Cindy Kelly: I am Cindy Kelly, Atomic Heritage Foundation, and it is Thursday July 17, 2014. I am in the lovely home Vera Kistiakowsky, and the first question I have for Vera is to tell me your name and spell it.
Stephane Groueff: This is Jimmy Vale, the cyclotron of Berkeley, about Dr. Lawrence.
Jimmy Vale: I told these stories to Mr. Herbert Childs, who is writing a biography of Lawrence.
Groueff: Oh, yeah. I have heard about it, but my book will just have a paragraph on Lawrence.
Cindy Kelly: I'm Cindy Kelly, Atomic Heritage Foundation, and I'm in Ithaca, New York. It is Wednesday, June 11, 2014. And I have with me Rose Bethe. And I'm going to start by asking Rose to tell us her name and spell it.
Rose Bethe: My name is Rose Bethe. It's spelled B as in boy, E, T as in Tom, H, E.
Cindy Kelly: This is Wednesday, February 13, 2013. I’m Cindy Kelly, and we have with us Alex Wellerstein. Alex, could you say your name and spell it, please?
Alex Wellerstein: Alex Wellerstein, W-E-L-L-E-R-S-T-E-I-N, and it’s just Alex, nothing fancy.
Kelly: Great. Thank you, Alex. Alex, give us a little background as to your education and how you come to know about the Manhattan Project and related subjects.
Richard Rhodes: There are two particular themes that I am interested in that I know you were involved with very much. Anything else that you remember that you would want to talk about would be wonderful. One is the developing of computing. Los Alamos made a major contribution to the development of computing in the world. The other has to do with the period around the invention of the two-stage thermonuclear weapon. Could you talk about your experience with those things?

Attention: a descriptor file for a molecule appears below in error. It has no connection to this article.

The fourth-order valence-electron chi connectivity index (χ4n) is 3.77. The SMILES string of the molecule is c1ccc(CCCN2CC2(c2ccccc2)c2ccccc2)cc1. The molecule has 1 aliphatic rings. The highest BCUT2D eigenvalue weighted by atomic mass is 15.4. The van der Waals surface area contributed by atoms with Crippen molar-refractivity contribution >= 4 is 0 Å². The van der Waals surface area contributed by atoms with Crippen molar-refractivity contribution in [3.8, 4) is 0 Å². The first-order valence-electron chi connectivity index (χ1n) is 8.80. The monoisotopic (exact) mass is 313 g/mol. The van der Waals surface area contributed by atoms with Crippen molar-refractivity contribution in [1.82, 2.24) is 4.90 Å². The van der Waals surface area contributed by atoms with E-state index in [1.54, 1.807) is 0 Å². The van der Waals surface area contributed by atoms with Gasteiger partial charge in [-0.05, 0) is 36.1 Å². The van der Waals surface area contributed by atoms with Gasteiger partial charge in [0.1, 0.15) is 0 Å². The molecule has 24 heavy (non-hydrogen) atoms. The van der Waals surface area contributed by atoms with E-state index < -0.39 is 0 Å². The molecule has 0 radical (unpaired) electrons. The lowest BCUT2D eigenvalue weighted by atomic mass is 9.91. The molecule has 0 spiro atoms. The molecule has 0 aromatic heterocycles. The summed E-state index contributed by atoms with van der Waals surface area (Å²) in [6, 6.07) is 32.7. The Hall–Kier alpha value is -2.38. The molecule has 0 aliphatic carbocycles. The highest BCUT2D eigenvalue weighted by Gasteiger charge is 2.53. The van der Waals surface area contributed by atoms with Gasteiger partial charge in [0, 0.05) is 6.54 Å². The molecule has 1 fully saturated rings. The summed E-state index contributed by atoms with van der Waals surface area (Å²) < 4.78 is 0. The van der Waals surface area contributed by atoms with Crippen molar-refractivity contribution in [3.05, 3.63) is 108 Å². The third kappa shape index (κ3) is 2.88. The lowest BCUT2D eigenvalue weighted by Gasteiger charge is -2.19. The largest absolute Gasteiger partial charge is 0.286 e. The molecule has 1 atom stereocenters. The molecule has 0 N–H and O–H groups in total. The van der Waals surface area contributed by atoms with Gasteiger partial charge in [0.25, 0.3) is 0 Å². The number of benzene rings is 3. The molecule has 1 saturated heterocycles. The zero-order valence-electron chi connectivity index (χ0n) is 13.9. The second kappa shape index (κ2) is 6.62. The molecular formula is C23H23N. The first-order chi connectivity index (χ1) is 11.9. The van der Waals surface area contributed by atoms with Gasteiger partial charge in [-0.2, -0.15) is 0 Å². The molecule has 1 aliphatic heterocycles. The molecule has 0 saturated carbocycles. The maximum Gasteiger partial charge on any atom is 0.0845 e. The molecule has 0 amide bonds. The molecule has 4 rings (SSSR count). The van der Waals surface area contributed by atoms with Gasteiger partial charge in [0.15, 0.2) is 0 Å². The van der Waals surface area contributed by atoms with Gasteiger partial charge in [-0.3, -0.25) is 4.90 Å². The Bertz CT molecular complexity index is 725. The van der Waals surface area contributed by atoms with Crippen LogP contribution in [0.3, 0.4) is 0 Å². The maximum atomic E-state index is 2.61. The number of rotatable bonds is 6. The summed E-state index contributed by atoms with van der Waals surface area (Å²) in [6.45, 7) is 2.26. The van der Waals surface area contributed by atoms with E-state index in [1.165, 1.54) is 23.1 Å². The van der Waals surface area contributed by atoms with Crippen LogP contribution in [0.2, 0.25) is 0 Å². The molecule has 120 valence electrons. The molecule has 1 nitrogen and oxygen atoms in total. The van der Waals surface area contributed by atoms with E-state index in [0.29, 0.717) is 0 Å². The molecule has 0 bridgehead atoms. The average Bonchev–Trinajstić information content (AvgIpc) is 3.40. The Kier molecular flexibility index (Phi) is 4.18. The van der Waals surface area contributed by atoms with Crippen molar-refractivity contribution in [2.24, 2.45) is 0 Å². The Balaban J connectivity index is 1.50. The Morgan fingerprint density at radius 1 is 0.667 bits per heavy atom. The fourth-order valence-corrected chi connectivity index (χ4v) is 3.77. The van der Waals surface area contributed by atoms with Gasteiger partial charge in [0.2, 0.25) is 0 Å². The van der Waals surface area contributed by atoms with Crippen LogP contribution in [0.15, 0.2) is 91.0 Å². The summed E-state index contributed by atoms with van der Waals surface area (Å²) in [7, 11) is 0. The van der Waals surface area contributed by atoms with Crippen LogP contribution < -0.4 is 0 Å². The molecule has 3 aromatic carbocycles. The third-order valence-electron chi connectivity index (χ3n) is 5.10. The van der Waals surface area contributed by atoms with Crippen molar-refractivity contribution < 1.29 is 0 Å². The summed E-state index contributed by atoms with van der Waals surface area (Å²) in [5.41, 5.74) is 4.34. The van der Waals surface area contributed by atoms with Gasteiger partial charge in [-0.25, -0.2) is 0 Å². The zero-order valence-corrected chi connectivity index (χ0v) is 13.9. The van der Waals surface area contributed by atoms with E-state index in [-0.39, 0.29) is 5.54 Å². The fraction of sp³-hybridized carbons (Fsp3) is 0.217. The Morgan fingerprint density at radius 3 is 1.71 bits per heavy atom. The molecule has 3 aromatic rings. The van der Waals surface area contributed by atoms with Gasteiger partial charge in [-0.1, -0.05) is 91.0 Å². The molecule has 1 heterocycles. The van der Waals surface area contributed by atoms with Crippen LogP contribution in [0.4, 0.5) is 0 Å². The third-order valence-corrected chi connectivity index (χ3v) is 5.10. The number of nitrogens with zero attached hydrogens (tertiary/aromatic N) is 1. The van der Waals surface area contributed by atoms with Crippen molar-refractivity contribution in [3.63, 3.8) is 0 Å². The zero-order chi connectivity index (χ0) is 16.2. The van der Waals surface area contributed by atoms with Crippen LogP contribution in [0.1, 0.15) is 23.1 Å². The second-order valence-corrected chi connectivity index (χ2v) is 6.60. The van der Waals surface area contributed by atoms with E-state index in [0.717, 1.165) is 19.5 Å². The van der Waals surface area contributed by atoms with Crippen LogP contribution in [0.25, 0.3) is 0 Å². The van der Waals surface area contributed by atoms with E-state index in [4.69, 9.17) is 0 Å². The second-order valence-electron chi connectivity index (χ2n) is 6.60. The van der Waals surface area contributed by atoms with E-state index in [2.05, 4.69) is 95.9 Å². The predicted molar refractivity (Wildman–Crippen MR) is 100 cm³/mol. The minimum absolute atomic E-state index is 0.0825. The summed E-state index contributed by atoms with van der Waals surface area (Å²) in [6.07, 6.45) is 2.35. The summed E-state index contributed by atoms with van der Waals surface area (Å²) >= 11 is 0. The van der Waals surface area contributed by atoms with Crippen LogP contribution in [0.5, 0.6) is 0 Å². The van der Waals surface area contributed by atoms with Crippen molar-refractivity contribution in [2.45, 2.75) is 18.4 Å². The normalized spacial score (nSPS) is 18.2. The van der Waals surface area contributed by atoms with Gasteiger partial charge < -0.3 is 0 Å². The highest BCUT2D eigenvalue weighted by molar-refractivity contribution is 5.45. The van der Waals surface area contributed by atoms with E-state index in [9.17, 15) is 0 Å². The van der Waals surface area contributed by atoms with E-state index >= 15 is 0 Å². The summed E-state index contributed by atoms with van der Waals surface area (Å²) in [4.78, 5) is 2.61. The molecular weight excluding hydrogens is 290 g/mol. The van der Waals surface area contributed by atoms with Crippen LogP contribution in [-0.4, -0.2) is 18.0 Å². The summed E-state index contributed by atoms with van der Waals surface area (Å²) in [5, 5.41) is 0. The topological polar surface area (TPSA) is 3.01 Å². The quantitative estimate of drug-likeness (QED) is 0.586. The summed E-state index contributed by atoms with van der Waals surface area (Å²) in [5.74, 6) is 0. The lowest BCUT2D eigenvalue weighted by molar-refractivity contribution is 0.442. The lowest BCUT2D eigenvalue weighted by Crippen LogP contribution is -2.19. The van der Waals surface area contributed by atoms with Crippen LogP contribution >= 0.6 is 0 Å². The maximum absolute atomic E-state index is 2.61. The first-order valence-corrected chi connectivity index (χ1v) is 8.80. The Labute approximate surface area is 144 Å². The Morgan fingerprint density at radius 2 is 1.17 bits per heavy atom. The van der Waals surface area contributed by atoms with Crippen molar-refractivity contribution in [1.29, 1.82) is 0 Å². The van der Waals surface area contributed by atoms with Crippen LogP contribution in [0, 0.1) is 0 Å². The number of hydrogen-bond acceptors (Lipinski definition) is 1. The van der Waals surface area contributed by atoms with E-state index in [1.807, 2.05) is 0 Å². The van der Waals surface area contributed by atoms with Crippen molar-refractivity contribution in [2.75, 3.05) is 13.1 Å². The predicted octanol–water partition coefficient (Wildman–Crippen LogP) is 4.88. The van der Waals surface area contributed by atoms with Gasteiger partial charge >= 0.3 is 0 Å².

Stephane Groueff: Where did you come from? Probably we’ll start chronologically and then—
Dr. Samuel K. Allison: I was born here in Chicago, just half a kilometer from where we’re sitting at this moment. I went to school at the public schools in the city of Chicago and entered the University of Chicago in 1917. I got my PhD in 1923, went away for six years, but have been here ever since. So, I’ve been here ever since 1929, 1930.
Groueff: Teaching or research?
S. L. Sanger: Hello. Dr. Teller?
Edward Teller: Yes.
William Lowe: I was born in Bartlesville, Oklahoma in the year 1920. Within a few years, my parents had moved to Westfield, New Jersey, where I grew up. But upon reaching 18, I went to college at Purdue University. It was 700 miles from home. By train, it took a day.
I would say that my 93 years have been dominated by atomic bombs, war, in particular World War II, and later by peaceful uses of atomic energy. What I will do is try to convey, more or less chronologically, what happened.
Cindy Kelly: My name is Cindy Kelly, it is Wednesday, July 31st, 2013, and I’m here with Haskell Sheinberg. And the first question to him is, please tell us your name and spell it.
Haskell Sheinberg: My name is Haskell Sheinberg. And the first name is H-A-S-K-E-L-L, last name S-H-E-I-N-B-E-R-G.
Sheinberg: I haven’t lost that much memory anyway.
Alexandra Levy: Okay, this is Alexandra Levy with the Atomic Heritage Foundation, and we are here on December 27 in Florida with Richard Renner. My first question is to please say your name and to spell it.
Richard Renner: Okay, my name is Richard, and Renner is spelled R-E-N-N-E-R, it is palindromic.
Levy: Can you tell us a little bit about where and when you were born?
Renner: I was born in Gettysburg after the battle. And, that was in 19 [laughs], 19, oh, this is bad, isn’t it, 1927.